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Finite Population Causal Standard Errors

Author

Listed:
  • Alberto Abadie
  • Susan Athey
  • Guido W. Imbens
  • Jeffrey M. Wooldridge

Abstract

When a researcher estimates the parameters of a regression function using information on all 50 states in the United States, or information on all visits to a website, what is the interpretation of the standard errors? Researchers typically report standard errors that are designed to capture sampling variation, based on viewing the data as a random sample drawn from a large population of interest, even in applications where it is difficult to articulate what that population of interest is and how it differs from the sample. In this paper we explore alternative interpretations for the uncertainty associated with regression estimates. As a leading example we focus on the case where some parameters of the regression function are intended to capture causal effects. We derive standard errors for causal effects using a generalization of randomization inference. Intuitively, these standard errors capture the fact that even if we observe outcomes for all units in the population of interest, there are for each unit missing potential outcomes for the treatment levels the unit was not exposed to. We show that our randomization-based standard errors in general are smaller than the conventional robust standard errors, and provide conditions under which they agree with them. More generally, correct statistical inference requires precise characterizations of the population of interest, the parameters that we aim to estimate within such population, and the sampling process. Estimation of causal parameters is one example where appropriate inferential methods may differ from conventional practice, but there are others.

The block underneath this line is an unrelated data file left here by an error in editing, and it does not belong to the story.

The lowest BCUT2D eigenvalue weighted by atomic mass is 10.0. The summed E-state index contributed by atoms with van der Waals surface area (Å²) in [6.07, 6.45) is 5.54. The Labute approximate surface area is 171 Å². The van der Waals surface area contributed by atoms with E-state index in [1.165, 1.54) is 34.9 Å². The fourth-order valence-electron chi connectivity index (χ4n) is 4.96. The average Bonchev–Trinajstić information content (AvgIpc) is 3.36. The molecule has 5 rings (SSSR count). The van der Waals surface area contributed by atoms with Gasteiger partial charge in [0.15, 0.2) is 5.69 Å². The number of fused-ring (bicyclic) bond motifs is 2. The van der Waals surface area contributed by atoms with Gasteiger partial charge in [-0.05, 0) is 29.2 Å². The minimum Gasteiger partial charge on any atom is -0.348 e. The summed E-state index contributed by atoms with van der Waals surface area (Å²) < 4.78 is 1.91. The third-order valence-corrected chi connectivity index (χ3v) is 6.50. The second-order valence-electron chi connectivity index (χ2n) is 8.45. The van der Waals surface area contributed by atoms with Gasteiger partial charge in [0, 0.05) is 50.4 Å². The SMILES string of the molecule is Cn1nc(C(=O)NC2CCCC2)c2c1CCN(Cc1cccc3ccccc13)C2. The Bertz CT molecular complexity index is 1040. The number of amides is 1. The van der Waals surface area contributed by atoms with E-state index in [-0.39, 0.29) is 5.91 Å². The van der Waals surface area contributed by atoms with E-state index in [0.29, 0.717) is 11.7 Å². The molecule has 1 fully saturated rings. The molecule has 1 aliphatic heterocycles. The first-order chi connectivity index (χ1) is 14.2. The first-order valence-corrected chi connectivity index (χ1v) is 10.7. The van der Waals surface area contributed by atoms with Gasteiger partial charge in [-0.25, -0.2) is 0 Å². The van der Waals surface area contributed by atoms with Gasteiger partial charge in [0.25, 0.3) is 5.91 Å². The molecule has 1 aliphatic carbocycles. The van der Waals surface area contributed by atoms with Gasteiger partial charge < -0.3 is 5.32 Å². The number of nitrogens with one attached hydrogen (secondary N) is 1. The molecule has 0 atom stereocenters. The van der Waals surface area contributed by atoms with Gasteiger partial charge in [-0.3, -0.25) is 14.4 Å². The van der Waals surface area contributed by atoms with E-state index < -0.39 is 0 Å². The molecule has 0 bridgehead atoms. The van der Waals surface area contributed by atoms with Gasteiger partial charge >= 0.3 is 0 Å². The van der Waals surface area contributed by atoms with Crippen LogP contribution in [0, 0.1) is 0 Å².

Suggested Citation

  • Alberto Abadie & Susan Athey & Guido W. Imbens & Jeffrey M. Wooldridge, 2014. "Finite Population Causal Standard Errors," NBER Working Papers 20325, National Bureau of Economic Research, Inc.
  • Handle: RePEc:nbr:nberwo:20325
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    References listed on IDEAS

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    1. Davidson, James, 1994. "Stochastic Limit Theory: An Introduction for Econometricians," OUP Catalogue, Oxford University Press, number 9780198774037.
    2. repec:mpr:mprres:6573 is not listed on IDEAS
    3. Samii, Cyrus & Aronow, Peter M., 2012. "On equivalencies between design-based and regression-based variance estimators for randomized experiments," Statistics & Probability Letters, Elsevier, vol. 82(2), pages 365-370.
    4. White, Halbert, 1980. "A Heteroskedasticity-Consistent Covariance Matrix Estimator and a Direct Test for Heteroskedasticity," Econometrica, Econometric Society, vol. 48(4), pages 817-838, May.
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    Cited by:

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    JEL classification:

    • C01 - Mathematical and Quantitative Methods - - General - - - Econometrics
    • C18 - Mathematical and Quantitative Methods - - Econometric and Statistical Methods and Methodology: General - - - Methodolical Issues: General

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